the family bond, societal pressures, and Indian culture

5 Things I loved about The Windfall:
1. Its focus on Indian culture. This book's plot is one that could only exist in India. The story revolves around
Aug 01, 2017 rated it really liked it
20/8/2017: i wrote an article/different review about this book, and if you guys are interested, you can read it here!

3.5 stars.

Wealth. Humour. Culture. Love. Family. A weird and a wild mix, but a good one indeed.

Thank you Crown Publishing for sending me a free, finished copy of this book in an exchange for an honest review!

The Windfall revolves around a number of different families and individuals whom their lives changed when Mr. Jha gained millions of dollars by selling his website and decide
MaryannC. Book Freak
3.75 Stars.

This was a pretty enjoyable light hearted read. After much hard work and perseverance Mr. Jha has just sold his company, has come into sudden wealth and tells his wife that they will be moving out of the close knit apartment complex in Delhi they have always known into a fancy new home. Filled with a bit of sadness at having to leave their neighbors who have been close friends Mrs. Jha has a hard time adjusting to the new contraptions and quietness of their new home, while Mr. Jha rev
Jun 27, 2017 rated it really liked it
Shelves: to-review
A wonderful comedy of manners about the life of a family from East Delhi and what happens when a successful business deal allows them to move into the upper class. Basu gives each of her four main characters (Anil, Bindu, Rupak, and their friend Reema) different hurdles with this move. And I have to say, the "keeping up with the Jonses" competition with the neighbors is never old whether you're from Delhi or New York or middle-America. A good book for the summer. ...more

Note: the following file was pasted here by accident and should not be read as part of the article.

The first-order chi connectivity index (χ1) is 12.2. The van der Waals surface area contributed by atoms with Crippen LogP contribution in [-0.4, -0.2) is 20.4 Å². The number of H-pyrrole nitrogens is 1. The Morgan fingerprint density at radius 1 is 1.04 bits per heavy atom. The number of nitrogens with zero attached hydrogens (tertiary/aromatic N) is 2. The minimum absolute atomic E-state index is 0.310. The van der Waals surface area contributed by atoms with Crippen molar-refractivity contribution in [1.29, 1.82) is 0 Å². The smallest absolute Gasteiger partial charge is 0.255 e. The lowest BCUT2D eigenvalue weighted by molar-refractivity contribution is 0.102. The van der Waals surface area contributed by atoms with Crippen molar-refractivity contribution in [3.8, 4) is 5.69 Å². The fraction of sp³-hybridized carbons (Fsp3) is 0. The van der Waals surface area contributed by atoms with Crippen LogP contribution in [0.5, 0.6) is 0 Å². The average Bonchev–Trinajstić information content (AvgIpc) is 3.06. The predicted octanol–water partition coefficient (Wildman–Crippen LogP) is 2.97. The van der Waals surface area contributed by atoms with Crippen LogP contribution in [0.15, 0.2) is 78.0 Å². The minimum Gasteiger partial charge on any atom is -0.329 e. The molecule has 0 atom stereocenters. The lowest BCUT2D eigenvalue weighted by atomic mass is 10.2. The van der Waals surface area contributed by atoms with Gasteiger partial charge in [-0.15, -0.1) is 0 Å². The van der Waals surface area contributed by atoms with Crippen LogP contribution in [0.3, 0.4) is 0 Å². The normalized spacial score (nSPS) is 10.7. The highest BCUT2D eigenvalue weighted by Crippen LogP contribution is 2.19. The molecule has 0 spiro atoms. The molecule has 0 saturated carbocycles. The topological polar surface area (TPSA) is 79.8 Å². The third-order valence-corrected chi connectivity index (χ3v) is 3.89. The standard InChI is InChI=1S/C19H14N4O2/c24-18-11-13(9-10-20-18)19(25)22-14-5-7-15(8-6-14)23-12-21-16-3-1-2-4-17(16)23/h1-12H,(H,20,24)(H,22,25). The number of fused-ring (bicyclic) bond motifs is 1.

Dec 24, 2018 rated it really liked it  ·  review of another edition
Shelves: fiction
A light-hearted satire which lampoons the way Indian society places undue emphasis on "keeping up with the Joneses". Being satire, I would say some of it is obviously exaggerated but it's still good fun to read. From what I can see, it seems that traditional Indian and Chinese families share many of the same "values". An altogether enjoyable outing, though I have to say I have a particular fondness for anything written by Indian authors. [Final rating: 3.75*] ...more
Jul 04, 2017 rated it really liked it
3.5 stars
Evelina | AvalinahsBooks
It took me a while to warm up to The Windfall, but warm up I did. At first I was completely confused about where the book was going. Was it about how happy it is to suddenly move up in the world, or is it about how sad it is, on the contrary? Is this going to be about their life after their move? But if so, why is it taking them so long to move? And ultimately, it turned out this book isn't about life before or after - it's about change in life. And it's got about as many points of view as it ha ...more
Jun 09, 2017 rated it really liked it  ·  review of another edition
A longer review is available on my blog: